Interest in the debate over immigration policies is up to its highest levels since mid-2006. That May, as lawmakers considered immigration legislation in Washington and protests were held by immigrants and supporters in several American cities, 44% said they following the issue very closely.
About a third of the public (32%) says they followed news about the economy very closely last week, while 11% say this was the news they followed most closely. Americans also kept a close watch on several elements of the economic story. About two-in-ten (19%) say they followed proposals for stricter regulation of banks and financial institutions very closely; 2% say this was the news they followed most closely.
Just fewer than two-in-ten (17%) say they followed news about the appearance of Goldman Sachs executives before Congress to face questioning about the company’s role in the economic crisis; 5% say this was the story they followed most closely. Just 6% say they followed news about the financial crisis in Greece very closely. This was the most closely followed story for 1%.
Most Know Facts about Top Stories
In a separate survey conducted April 29-May 2, about eight-in-ten (82%) correctly choose Louisiana from four options as the state closest to the spill now threatening the coastline. A similar number (79%) know that it is Arizona that recently enacted the law dealing with when police can question people about their immigration status. Two-thirds (67%) know that Goldman Sachs is the Wall Street firm facing a fraud lawsuit brought by the government.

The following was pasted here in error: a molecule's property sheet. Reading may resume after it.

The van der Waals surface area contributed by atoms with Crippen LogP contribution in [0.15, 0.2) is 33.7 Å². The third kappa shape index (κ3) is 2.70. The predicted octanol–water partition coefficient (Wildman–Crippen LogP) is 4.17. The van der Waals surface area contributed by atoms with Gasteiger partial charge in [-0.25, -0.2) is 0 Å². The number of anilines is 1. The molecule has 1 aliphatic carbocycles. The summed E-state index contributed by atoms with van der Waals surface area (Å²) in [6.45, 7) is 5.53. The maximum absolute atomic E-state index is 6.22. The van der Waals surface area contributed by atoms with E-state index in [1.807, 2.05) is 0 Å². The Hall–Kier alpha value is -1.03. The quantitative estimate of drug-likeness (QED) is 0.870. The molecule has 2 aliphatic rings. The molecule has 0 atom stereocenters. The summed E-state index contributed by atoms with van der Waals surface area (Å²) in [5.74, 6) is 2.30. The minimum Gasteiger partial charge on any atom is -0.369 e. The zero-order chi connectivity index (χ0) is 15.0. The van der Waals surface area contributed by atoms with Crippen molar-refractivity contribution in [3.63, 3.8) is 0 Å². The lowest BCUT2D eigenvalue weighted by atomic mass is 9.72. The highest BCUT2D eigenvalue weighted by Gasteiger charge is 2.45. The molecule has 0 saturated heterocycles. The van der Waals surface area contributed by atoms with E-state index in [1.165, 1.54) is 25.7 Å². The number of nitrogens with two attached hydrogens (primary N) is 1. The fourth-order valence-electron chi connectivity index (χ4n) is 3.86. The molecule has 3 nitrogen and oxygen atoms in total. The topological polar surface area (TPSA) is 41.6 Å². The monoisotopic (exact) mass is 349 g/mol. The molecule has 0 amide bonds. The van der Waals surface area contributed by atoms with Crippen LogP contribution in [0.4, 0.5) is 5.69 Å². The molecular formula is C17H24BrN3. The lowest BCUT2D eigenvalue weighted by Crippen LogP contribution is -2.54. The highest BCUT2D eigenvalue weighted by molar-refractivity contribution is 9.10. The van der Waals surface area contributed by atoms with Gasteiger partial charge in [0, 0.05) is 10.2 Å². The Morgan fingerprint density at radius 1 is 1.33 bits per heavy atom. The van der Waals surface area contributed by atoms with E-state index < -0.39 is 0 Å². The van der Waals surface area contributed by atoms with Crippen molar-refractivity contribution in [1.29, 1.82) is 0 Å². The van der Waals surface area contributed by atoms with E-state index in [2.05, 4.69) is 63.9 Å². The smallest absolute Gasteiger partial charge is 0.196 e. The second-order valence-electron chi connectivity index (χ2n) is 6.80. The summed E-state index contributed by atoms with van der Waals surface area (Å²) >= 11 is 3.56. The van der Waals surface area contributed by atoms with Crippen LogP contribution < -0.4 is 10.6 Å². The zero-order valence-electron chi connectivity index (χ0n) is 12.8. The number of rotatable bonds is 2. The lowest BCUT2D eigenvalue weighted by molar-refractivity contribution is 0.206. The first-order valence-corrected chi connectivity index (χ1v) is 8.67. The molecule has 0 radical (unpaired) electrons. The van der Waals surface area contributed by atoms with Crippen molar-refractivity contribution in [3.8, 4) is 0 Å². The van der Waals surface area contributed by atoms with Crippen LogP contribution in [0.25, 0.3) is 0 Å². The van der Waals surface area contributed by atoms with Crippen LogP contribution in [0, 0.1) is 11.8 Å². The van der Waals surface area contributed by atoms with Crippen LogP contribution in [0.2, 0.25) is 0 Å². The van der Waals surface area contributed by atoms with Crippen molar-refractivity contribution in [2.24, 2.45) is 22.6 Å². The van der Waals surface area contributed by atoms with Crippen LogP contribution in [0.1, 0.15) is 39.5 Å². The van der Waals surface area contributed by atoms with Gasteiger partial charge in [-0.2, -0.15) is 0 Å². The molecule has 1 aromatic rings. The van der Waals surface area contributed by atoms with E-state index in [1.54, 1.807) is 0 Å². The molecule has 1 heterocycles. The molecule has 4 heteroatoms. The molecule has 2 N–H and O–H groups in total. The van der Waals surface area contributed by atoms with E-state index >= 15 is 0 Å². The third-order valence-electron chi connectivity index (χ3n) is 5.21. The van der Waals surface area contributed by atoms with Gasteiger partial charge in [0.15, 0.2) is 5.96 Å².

Smaller numbers pick Greece from four European nations as the government facing a severe financial crisis (49%) or know that Florida’s Charlie Crist is the Republican governor who announced last week that he would run for the state’s open U.S. senate seat as an independent. About four-in-ten (41%) say they did not know or did not answer the Crist question, while 35% say they did not know on the Greece question. About three-in-ten (29%) got all five questions correct.
As in previous Pew Research knowledge surveys, there are substantial demographic differences in awareness of facts about current stories. Even so, large majorities across all demographic categories identified Louisiana as the state near the oil spill and Arizona as state that recently passed the immigration law giving police greater powers. Goldman Sachs also is widely known as the firm being sued for fraud, although college graduates (89%) are far more likely than those with a high school education (47%) to know this.
Differences among partisans are fairly small on the questions that most answered correctly, but they widen on the other two. Half of Republicans and nearly that many independents (47%) could name Crist as the independent Senate candidate from Florida, compared with 38% of Democrats. On the Greek financial crisis, 51% of Republicans and 55% of independents answered this question correctly, compared with 38% of Democrats.
Sandra Bullock News Registers More Widely Than British Elections
About seven-in-ten Americans have heard at least a little about actress Sandra Bullock’s plans to divorce her husband and her recent adoption of a baby boy: 31% say they have heard a lot about these developments and 40% say they have heard a little. Women are much more likely to say they have heard a lot about developments in the actress’s life than men (42% vs. 18%).
Fewer than two-in-ten (17%) say they heard a lot about Crist’s announcement that he would run for Florida’s open seat in the U.S. Senate as an independent instead of as a Republican. About a third (34%) say they heard a little about this, while close to